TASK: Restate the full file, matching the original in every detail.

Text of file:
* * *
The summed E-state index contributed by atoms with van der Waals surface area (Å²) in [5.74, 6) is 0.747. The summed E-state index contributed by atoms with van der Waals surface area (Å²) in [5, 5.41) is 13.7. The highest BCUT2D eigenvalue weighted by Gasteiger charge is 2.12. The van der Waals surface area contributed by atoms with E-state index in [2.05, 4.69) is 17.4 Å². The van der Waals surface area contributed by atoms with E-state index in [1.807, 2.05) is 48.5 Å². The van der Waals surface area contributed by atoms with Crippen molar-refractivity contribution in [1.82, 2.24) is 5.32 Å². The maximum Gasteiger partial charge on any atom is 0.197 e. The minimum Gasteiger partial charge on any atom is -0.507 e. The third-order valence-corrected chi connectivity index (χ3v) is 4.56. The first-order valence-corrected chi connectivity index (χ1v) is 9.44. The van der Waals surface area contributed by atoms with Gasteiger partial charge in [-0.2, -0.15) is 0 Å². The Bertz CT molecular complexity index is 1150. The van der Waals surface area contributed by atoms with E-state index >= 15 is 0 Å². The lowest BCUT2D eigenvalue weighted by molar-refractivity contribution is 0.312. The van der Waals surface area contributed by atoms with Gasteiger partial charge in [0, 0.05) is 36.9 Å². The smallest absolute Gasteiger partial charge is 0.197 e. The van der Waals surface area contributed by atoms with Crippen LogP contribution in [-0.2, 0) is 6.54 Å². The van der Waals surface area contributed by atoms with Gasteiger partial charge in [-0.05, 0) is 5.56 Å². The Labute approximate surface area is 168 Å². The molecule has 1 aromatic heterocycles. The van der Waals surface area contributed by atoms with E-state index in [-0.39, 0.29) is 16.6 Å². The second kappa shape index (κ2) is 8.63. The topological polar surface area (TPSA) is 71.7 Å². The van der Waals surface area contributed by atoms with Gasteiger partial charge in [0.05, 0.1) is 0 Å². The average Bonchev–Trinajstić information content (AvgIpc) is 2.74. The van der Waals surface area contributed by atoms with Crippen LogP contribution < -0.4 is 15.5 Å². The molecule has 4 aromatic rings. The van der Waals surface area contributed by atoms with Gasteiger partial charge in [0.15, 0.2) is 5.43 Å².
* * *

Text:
The summed E-state index contributed by atoms with van der Waals surface area (Å²) in [5.74, 6) is 0.747. The summed E-state index contributed by atoms with van der Waals surface area (Å²) in [5, 5.41) is 13.7. The highest BCUT2D eigenvalue weighted by Gasteiger charge is 2.12. The van der Waals surface area contributed by atoms with E-state index in [2.05, 4.69) is 17.4 Å². The van der Waals surface area contributed by atoms with E-state index in [1.807, 2.05) is 48.5 Å². The van der Waals surface area contributed by atoms with Crippen molar-refractivity contribution in [1.82, 2.24) is 5.32 Å². The maximum Gasteiger partial charge on any atom is 0.197 e. The minimum Gasteiger partial charge on any atom is -0.507 e. The third-order valence-corrected chi connectivity index (χ3v) is 4.56. The first-order valence-corrected chi connectivity index (χ1v) is 9.44. The van der Waals surface area contributed by atoms with Gasteiger partial charge in [-0.2, -0.15) is 0 Å². The Bertz CT molecular complexity index is 1150. The van der Waals surface area contributed by atoms with E-state index >= 15 is 0 Å². The lowest BCUT2D eigenvalue weighted by molar-refractivity contribution is 0.312. The van der Waals surface area contributed by atoms with Gasteiger partial charge in [0, 0.05) is 36.9 Å². The smallest absolute Gasteiger partial charge is 0.197 e. The van der Waals surface area contributed by atoms with Crippen LogP contribution in [-0.2, 0) is 6.54 Å². The van der Waals surface area contributed by atoms with Gasteiger partial charge in [-0.05, 0) is 5.56 Å². The Labute approximate surface area is 168 Å². The molecule has 1 aromatic heterocycles. The van der Waals surface area contributed by atoms with E-state index in [-0.39, 0.29) is 16.6 Å². The second kappa shape index (κ2) is 8.63. The topological polar surface area (TPSA) is 71.7 Å². The van der Waals surface area contributed by atoms with Gasteiger partial charge in [0.05, 0.1) is 0 Å². The average Bonchev–Trinajstić information content (AvgIpc) is 2.74. The van der Waals surface area contributed by atoms with Crippen LogP contribution < -0.4 is 15.5 Å². The molecule has 4 aromatic rings. The van der Waals surface area contributed by atoms with Gasteiger partial charge in [0.15, 0.2) is 5.43 Å².